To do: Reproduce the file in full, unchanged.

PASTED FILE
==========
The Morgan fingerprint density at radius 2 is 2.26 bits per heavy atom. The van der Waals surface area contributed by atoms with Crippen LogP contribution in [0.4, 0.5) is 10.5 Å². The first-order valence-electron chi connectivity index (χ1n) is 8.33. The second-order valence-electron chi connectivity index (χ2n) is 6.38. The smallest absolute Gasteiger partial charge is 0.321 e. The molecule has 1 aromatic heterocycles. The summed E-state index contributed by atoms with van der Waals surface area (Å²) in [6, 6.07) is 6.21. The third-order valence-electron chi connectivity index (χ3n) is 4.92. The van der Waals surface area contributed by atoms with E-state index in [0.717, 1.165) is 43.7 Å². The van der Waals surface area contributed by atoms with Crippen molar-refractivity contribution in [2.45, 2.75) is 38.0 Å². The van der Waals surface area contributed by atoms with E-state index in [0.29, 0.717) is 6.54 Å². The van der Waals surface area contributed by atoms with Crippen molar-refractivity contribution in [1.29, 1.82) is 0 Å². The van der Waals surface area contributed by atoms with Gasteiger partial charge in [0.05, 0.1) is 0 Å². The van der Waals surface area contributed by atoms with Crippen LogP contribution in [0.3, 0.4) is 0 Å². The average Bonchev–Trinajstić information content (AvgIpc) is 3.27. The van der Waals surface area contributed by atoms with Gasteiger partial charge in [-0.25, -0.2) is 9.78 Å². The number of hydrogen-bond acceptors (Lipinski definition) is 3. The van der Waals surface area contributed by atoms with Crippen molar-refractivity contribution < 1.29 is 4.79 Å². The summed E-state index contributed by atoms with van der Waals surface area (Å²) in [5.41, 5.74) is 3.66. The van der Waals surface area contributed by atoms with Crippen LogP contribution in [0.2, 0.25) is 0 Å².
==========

The Morgan fingerprint density at radius 2 is 2.26 bits per heavy atom. The van der Waals surface area contributed by atoms with Crippen LogP contribution in [0.4, 0.5) is 10.5 Å². The first-order valence-electron chi connectivity index (χ1n) is 8.33. The second-order valence-electron chi connectivity index (χ2n) is 6.38. The smallest absolute Gasteiger partial charge is 0.321 e. The molecule has 1 aromatic heterocycles. The summed E-state index contributed by atoms with van der Waals surface area (Å²) in [6, 6.07) is 6.21. The third-order valence-electron chi connectivity index (χ3n) is 4.92. The van der Waals surface area contributed by atoms with E-state index in [0.717, 1.165) is 43.7 Å². The van der Waals surface area contributed by atoms with Crippen molar-refractivity contribution in [2.45, 2.75) is 38.0 Å². The van der Waals surface area contributed by atoms with E-state index in [0.29, 0.717) is 6.54 Å². The van der Waals surface area contributed by atoms with Crippen molar-refractivity contribution in [1.29, 1.82) is 0 Å². The van der Waals surface area contributed by atoms with Gasteiger partial charge in [0.05, 0.1) is 0 Å². The van der Waals surface area contributed by atoms with Crippen LogP contribution in [0.3, 0.4) is 0 Å². The average Bonchev–Trinajstić information content (AvgIpc) is 3.27. The van der Waals surface area contributed by atoms with Gasteiger partial charge in [-0.25, -0.2) is 9.78 Å². The number of hydrogen-bond acceptors (Lipinski definition) is 3. The van der Waals surface area contributed by atoms with Crippen molar-refractivity contribution < 1.29 is 4.79 Å². The summed E-state index contributed by atoms with van der Waals surface area (Å²) in [5.41, 5.74) is 3.66. The van der Waals surface area contributed by atoms with Crippen LogP contribution in [0.2, 0.25) is 0 Å².